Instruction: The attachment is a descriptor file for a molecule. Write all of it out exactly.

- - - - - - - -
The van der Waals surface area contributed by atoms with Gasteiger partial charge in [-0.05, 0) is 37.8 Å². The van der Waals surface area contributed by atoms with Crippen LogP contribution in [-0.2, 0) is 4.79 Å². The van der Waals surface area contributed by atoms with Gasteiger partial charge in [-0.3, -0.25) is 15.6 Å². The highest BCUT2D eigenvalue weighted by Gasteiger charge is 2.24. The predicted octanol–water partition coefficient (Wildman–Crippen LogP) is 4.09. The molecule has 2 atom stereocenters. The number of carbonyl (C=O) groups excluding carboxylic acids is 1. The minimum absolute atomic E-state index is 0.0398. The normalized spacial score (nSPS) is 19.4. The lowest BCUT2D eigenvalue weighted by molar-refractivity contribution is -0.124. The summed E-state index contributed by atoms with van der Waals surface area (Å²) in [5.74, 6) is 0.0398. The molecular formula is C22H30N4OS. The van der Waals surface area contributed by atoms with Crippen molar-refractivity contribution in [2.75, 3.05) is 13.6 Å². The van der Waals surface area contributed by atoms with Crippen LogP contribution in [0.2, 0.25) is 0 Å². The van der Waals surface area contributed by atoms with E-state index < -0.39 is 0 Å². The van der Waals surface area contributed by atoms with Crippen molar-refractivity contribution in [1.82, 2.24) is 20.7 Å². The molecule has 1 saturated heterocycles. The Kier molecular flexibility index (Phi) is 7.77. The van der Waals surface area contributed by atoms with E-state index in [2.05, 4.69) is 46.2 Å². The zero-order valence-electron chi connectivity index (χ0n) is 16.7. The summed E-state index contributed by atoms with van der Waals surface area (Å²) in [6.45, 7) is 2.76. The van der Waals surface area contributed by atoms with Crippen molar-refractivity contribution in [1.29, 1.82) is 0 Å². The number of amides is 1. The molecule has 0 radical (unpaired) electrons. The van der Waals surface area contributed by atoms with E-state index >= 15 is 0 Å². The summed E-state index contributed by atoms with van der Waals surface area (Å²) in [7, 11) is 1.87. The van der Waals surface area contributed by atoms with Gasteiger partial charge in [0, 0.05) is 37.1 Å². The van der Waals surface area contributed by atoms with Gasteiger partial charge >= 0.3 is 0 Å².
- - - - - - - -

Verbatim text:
The van der Waals surface area contributed by atoms with Gasteiger partial charge in [-0.05, 0) is 37.8 Å². The van der Waals surface area contributed by atoms with Crippen LogP contribution in [-0.2, 0) is 4.79 Å². The van der Waals surface area contributed by atoms with Gasteiger partial charge in [-0.3, -0.25) is 15.6 Å². The highest BCUT2D eigenvalue weighted by Gasteiger charge is 2.24. The predicted octanol–water partition coefficient (Wildman–Crippen LogP) is 4.09. The molecule has 2 atom stereocenters. The number of carbonyl (C=O) groups excluding carboxylic acids is 1. The minimum absolute atomic E-state index is 0.0398. The normalized spacial score (nSPS) is 19.4. The lowest BCUT2D eigenvalue weighted by molar-refractivity contribution is -0.124. The summed E-state index contributed by atoms with van der Waals surface area (Å²) in [5.74, 6) is 0.0398. The molecular formula is C22H30N4OS. The van der Waals surface area contributed by atoms with Crippen molar-refractivity contribution in [2.75, 3.05) is 13.6 Å². The van der Waals surface area contributed by atoms with Crippen LogP contribution in [0.2, 0.25) is 0 Å². The van der Waals surface area contributed by atoms with E-state index < -0.39 is 0 Å². The van der Waals surface area contributed by atoms with Crippen molar-refractivity contribution in [1.82, 2.24) is 20.7 Å². The molecule has 1 saturated heterocycles. The Kier molecular flexibility index (Phi) is 7.77. The van der Waals surface area contributed by atoms with E-state index in [2.05, 4.69) is 46.2 Å². The zero-order valence-electron chi connectivity index (χ0n) is 16.7. The summed E-state index contributed by atoms with van der Waals surface area (Å²) in [6.45, 7) is 2.76. The van der Waals surface area contributed by atoms with Crippen molar-refractivity contribution in [1.29, 1.82) is 0 Å². The number of amides is 1. The molecule has 0 radical (unpaired) electrons. The van der Waals surface area contributed by atoms with E-state index >= 15 is 0 Å². The summed E-state index contributed by atoms with van der Waals surface area (Å²) in [7, 11) is 1.87. The van der Waals surface area contributed by atoms with Gasteiger partial charge in [0, 0.05) is 37.1 Å². The van der Waals surface area contributed by atoms with Gasteiger partial charge >= 0.3 is 0 Å².